I know in the grand scheme of things it doesn’t really matter, but it did leave me wondering. I really love the concept of being able to revisit those themes that really resonated in the early years once you’ve learned the skills to give them a framework that will actually do justice to them.
I would never burn my trunk. David Gerrold mentioned a few times about how an idea that failed one project worked better in another setting. His Starhunt started off as a Star Trek novel that took itself into a new direction, for example. I may never use the trunk ‘as interred’ but ‘waste not, want not’ would apply here to some extent IMHO.
First, I really appreciate what you guys are doing here. Being an aspiring author, I find the advice really helpful. I wonder if you guys have done a podcast on how to write for multiple genres. I’m not really inclined to just pick one and be stuck with it. Also, is there any advice for someone who actually plans to go into a field in which being a published genre writer would come across as, well, ridiculous? Will I have to resort to a psuedonym?
Soooo….put all your eggs in one basket? As long as they’re good eggs…..and roughly the same color… and not too old…
I disagree with burning the trunk. Ideas are precious and if they don’t inspire you when you need them, maybe they’ll inspire someone else.
Trunk novels, or in my case hard drive novels because I’ve never printed out an entire manuscript, is a cool topic to talk about. Lots of really good ideas end up not working out for the current project and end up going into that special folder on my hard drive and then burnt to a CD. Number One Rule of Computers, Always back stuff up.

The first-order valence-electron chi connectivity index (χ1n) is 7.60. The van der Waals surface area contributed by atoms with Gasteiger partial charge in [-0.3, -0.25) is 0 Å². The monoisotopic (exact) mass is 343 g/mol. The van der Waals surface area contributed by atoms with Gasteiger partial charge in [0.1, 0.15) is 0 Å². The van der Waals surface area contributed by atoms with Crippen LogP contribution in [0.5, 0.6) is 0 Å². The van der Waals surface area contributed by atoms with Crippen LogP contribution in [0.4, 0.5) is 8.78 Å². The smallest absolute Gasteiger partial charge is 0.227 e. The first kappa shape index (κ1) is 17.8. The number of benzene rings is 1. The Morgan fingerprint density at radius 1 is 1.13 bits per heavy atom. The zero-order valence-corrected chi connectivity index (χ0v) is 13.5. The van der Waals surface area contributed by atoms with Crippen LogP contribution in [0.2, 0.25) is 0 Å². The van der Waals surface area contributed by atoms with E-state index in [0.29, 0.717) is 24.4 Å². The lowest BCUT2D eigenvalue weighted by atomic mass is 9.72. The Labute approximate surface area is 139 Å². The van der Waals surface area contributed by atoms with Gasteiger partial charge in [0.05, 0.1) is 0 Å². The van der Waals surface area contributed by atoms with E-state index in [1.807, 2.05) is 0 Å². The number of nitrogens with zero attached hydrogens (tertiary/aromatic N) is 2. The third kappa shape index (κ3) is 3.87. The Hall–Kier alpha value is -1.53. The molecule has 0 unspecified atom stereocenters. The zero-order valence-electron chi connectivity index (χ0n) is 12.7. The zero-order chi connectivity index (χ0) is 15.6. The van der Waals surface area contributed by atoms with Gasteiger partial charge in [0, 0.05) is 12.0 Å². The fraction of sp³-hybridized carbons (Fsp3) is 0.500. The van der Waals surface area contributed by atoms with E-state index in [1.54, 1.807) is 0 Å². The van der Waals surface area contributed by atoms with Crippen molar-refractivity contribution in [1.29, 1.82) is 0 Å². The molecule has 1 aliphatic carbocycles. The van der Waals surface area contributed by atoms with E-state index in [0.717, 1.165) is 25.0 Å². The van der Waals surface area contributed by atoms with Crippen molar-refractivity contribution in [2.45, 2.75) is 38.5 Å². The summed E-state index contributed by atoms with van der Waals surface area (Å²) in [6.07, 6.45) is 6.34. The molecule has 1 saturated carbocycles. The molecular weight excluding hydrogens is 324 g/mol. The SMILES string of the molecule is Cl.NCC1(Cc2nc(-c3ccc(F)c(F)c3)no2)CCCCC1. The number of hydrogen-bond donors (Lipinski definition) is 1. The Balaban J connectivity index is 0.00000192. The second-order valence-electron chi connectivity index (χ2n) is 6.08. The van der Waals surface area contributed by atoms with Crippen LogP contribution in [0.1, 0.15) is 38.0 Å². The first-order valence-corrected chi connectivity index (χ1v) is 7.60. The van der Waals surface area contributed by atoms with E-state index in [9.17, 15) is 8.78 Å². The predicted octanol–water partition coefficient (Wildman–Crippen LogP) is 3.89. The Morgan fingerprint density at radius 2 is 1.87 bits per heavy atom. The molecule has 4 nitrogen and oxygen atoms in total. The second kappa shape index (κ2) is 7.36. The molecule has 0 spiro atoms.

Anyway, I find myself digging through my old stuff quit often to salvage bits and pieces or look up old ideas I’ve had that combine well with a new idea. I think it’s so cool that the Mistborn trilogy came about this way. Information like that is so inspirational to me. I hope to be a published author one day and I can use all the advice I can get from people who are already busy doing it. Thank you so much for having this podcast and comments page. I think I will enjoy digging through your archives looking for nuggets of gold.
A perfectly timed podcast; I am another person trying to re-envision last year’s NaNo attempt, and I’m having a lot of trouble letting go of the parts that I know don’t work, but are so integral to my idea of the story. I may end up scrapping the plot (for now at least) and doing something else with the setting, since I think the worldbuilding and magic system are pretty strong but my current story is pretty disjointed. Coming up with good, long-term plots has been one of my weakest points since I began writing, but this podcast gave me some good starting points.
Another note re: posting earlier, less skilled works to the general public: I love it when artists in any medium do this, because it lets the beginners out there in the world now know that the artists they admire were once just like them. Whenever I read one of Brandon’s much earlier stories or drafts, I get an incredibly comforting sense of “hey, he made the same mistakes I make, and struggled with some of the same things I struggle with, and he’s an amazing writer. If I really work at this, I might be one day too.” Many of the anecdotes from this podcasts have the same effect.